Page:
Employers to focus on employee well-being

The majority (64 percent) of employers say that by 2018, they will focus on developing a workplace culture that supports employee well-being as a primary strategy to boost health engagement, according to recent research from Willis Towers Watson. This is a significant shift, as just 34 percent say it was a core strategy in 2015.

The 2015/2016 Willis Towers Watson Staying@Work Survey further found that more employers have adopted a broader view of workforce health that includes physical, mental, emotional and financial health. For example, 47 percent include financial well-being as a key part of their overall workforce well-being strategy today and 80 percent expect to include it by 2018. Employers also are taking a more holistic approach that recognizes the connections between each of these elements and to the workplace itself.

“Many employees today have a complex set of interconnected issues to deal with, which can prevent them from bringing their best selves to work each day,” said Jeff Levin-Scherz, national lead, Health Management practice at Willis Towers Watson. “Employers increasingly are understanding that to make a measureable difference in employees’ overall health and productivity, they must drive well-being initiatives deeper into the organization and embed them in employees’ day-to-day work experience.”

The survey found the following steps among those employers are taking to build a healthy workplace culture:

Obtaining commitment from leadership. Just over half (51 percent) of employers say their senior leaders are visible champions of the organization’s health and well-being strategy. Just under half (49 percent) have built health and well-being into their employee value proposition.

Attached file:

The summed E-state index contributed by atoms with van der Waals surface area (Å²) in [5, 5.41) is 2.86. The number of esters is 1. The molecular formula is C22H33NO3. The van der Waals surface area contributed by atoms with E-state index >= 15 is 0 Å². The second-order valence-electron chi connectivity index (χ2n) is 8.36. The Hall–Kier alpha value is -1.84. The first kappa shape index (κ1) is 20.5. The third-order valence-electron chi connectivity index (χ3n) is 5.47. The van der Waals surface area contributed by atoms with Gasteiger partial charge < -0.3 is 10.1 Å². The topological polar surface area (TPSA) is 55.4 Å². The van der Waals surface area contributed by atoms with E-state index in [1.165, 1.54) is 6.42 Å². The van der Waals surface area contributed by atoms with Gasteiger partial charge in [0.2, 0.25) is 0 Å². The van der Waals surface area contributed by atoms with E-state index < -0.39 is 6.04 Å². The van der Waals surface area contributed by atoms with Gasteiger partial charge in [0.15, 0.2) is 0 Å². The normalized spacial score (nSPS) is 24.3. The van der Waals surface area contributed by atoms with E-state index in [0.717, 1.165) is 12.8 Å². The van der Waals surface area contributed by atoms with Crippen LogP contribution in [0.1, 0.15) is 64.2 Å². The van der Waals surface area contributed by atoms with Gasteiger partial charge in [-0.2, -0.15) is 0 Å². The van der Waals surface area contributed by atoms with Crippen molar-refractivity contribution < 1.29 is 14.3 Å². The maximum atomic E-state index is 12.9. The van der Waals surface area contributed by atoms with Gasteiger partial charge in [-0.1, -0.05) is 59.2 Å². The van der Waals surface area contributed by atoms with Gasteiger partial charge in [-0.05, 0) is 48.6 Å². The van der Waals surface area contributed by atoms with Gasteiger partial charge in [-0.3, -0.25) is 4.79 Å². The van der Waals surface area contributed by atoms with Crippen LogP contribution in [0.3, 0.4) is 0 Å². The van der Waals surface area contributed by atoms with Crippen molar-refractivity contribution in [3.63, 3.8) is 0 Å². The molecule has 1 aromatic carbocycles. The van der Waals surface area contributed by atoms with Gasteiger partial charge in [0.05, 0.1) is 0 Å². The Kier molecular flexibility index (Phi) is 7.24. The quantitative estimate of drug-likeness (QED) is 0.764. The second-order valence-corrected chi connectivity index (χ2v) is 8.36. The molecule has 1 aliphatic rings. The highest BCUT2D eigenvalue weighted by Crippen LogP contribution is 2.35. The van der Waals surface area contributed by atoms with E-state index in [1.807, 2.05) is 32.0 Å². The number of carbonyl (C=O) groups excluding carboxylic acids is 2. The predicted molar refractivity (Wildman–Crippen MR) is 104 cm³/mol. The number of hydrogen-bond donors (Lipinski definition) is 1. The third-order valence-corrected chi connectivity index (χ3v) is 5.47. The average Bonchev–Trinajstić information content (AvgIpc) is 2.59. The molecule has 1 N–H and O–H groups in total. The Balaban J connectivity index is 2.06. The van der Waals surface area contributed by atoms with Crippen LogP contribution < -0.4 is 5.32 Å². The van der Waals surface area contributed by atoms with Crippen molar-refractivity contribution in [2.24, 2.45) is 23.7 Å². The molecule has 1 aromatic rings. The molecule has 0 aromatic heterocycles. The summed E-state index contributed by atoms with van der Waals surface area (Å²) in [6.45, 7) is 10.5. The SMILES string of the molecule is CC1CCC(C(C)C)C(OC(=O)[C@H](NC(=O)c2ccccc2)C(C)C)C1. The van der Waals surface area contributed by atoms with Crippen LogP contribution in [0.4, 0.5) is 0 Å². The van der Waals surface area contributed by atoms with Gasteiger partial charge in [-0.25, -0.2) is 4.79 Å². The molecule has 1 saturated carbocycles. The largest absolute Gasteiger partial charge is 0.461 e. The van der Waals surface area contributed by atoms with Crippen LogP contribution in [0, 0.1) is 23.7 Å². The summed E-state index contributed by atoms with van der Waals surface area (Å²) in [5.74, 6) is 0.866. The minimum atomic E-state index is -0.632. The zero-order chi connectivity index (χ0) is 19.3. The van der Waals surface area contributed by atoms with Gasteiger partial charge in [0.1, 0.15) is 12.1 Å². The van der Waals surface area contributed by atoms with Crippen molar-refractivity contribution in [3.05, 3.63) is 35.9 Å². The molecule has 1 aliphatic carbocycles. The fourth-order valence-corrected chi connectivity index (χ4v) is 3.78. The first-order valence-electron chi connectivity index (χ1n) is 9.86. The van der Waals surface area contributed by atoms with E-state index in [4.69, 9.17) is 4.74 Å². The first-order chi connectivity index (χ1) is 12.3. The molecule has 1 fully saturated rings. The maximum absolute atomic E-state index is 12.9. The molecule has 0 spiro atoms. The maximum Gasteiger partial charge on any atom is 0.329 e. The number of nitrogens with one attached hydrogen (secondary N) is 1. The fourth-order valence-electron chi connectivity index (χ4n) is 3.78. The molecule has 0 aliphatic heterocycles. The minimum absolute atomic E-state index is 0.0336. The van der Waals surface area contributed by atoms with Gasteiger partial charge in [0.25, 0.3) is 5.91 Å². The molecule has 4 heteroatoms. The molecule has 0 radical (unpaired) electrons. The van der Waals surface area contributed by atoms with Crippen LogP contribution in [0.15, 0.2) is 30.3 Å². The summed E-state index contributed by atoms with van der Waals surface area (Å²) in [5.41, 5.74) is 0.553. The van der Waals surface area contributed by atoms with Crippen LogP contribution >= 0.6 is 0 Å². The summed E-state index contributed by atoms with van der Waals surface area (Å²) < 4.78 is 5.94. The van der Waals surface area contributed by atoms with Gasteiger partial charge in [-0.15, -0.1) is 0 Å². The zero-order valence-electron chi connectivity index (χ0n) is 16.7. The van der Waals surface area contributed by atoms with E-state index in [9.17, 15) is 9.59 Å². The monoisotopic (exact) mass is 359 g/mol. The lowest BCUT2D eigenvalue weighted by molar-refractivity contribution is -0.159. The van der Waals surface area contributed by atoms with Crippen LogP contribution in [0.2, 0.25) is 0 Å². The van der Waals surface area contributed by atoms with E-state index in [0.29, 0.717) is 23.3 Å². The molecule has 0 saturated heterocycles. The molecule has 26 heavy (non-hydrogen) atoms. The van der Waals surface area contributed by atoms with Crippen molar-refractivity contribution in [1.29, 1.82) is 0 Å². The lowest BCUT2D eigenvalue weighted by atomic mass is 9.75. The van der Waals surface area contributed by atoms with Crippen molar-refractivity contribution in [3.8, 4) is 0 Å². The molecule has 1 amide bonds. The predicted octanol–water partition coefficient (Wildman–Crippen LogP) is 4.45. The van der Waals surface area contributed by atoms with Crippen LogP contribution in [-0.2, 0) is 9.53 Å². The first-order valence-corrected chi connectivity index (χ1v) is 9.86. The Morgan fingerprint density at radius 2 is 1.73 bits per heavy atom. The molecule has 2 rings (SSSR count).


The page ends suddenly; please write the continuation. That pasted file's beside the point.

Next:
Creating a supportive physical and social environment. More than two-thirds (70 percent) of employers have improved their physical environments to encourage healthy behaviors. Examples include adding healthy foods to cafeteria menus, walking paths and campus bike-sharing programs. Many employers also are tapping into the power of peer influence by recruiting local champions (62 percent), encouraging employees to share personal stories (61 percent) and enabling key influencers to spread the word through social networks (32 percent).

Making it personal. More than half (56 percent) of employers ask employees what’s missing from their well-being experience and what they need to succeed at work. One-third (35 percent) invite family members to participate in programs and activities.

Leveraging technology. Seventy-four percent of employers make online health improvement tools available to employees both at work and at home. More than half (58 percent) have a portal devoted exclusively to health-related information.

“Workforce health can be a true differentiator,” said Shelly Wolff, senior health care consultant at Willis Towers Watson. “As the well-being of employees and their families is enhanced, employers are better positioned to achieve bottom-line goals, improve benefit cost management and lower absenteeism. What’s more, they’ll also have happier, healthier and more engaged employees.”

SOURCE: Willis Towers Watson press release, May 19, 2016.

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